Alarming News: I like Morgan Freeberg. A lot.
Anti-Idiotarian Rottweiler: We were following a trackback and thinking "hmmm... this is a bloody excellent post!", and then we realized that it was just part III of, well, three...Damn. I wish I'd written those.
Anti-Idiotarian Rottweiler: ...I just remembered that I found a new blog a short while ago, House of Eratosthenes, that I really like. I like his common sense approach and his curiosity when it comes to why people believe what they believe rather than just what they believe.
Brutally Honest: Morgan Freeberg is an intriguing guy...[he] asks great questions and answers others with style, flair, reason and wit. On the blogroll he goes. Make him a part of your regular blogospheric reading. I certainly will.
Brutally Honest: Morgan Freeberg is brilliant.
Common Sense Junction: Misha @ Anti-Idiotarian never ceases to amaze me. He keeps finding other good blogs. I went over to A.I. this morning for my daily Misha fix and he had found this guy named Morgan Freeberg in Fair Oaks, California, that has a blog, House of Eratosthenes. Freeberg says its "The Blog That Nobody Reads" but it may now become the blog that everybody reads.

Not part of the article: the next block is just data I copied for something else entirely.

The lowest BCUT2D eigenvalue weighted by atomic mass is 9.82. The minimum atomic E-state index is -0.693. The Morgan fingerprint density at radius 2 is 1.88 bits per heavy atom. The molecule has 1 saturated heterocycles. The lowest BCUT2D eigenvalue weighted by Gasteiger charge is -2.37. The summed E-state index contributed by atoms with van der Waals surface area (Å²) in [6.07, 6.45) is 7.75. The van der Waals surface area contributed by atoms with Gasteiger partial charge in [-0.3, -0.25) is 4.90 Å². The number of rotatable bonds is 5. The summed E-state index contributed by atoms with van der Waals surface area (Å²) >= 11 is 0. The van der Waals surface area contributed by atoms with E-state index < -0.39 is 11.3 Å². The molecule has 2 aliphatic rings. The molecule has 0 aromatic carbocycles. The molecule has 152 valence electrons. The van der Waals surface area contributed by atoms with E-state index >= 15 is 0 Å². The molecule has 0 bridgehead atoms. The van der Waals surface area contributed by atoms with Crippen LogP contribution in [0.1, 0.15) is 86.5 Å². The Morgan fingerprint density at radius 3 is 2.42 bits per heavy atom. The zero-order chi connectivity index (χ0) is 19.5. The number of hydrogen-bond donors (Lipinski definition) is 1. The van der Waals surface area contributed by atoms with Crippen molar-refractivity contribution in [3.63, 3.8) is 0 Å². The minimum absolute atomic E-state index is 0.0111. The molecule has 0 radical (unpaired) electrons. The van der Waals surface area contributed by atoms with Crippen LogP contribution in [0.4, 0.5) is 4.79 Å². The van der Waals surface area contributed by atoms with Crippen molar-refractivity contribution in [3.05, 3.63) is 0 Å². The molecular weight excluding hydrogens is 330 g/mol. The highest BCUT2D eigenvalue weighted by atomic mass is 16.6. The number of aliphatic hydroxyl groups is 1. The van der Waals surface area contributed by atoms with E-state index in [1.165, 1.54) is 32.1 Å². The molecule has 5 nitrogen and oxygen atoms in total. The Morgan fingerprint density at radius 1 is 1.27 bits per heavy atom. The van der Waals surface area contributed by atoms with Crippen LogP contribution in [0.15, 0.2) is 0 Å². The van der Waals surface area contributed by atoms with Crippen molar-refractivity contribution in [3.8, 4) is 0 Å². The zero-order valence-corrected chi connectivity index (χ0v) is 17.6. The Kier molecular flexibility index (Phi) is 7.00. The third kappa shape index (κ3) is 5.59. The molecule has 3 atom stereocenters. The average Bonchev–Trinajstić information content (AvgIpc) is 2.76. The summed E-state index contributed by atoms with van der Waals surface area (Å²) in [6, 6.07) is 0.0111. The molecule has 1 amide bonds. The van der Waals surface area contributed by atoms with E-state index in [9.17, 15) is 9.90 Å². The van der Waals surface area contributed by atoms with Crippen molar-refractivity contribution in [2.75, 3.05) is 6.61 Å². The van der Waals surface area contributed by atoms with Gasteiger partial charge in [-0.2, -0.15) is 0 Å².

Jaded Haven: Good God, Morgan, you cover a topic from front to back with a screwy thoroughness I find mind boggling. I'm in awe of your thought proccesses, my friend, you're an exceptional talent. You start by throwing in the kitchen sink, tie in someone's syphilitic uncle, bend around a rip tide of brilliance and bring it all home in a neat, diamond dripping package of an exceptionally readable moment of damn fine wordsmithing. I love reading you.
Mein Blogovault: Make "the Blog that No One Reads" one of your daily reads.
Philmon: When Morgan meanders, stick with him - he's got a point and it'll be worth it in the end. He's not a hit-and-run snarky quip kind of guy. The pieces all fall into place like tumblers in a lock and bang! He's opened a cognative door for you.
Rightlinx: Morgan at House of Eratosthenes is one of the best writers out there. I read him nearly every day because he manages to provide an interesting perspective, even though I don't always agree.
Poetic Justice: Cletus! Ah gots a laiv one fer yew...
And he shall have it, because this is pretty damn good. The subject: Why are the people who know about computers, much more reluctant to help a buddy out with his busted computer, than the people who know about cars who help their buddies out with their broken cars?
And the short answer is: Because people don’t look at cars and computers the same way. Therefore, they don’t treat the people the same way who fix their computers, as the people who fix their cars.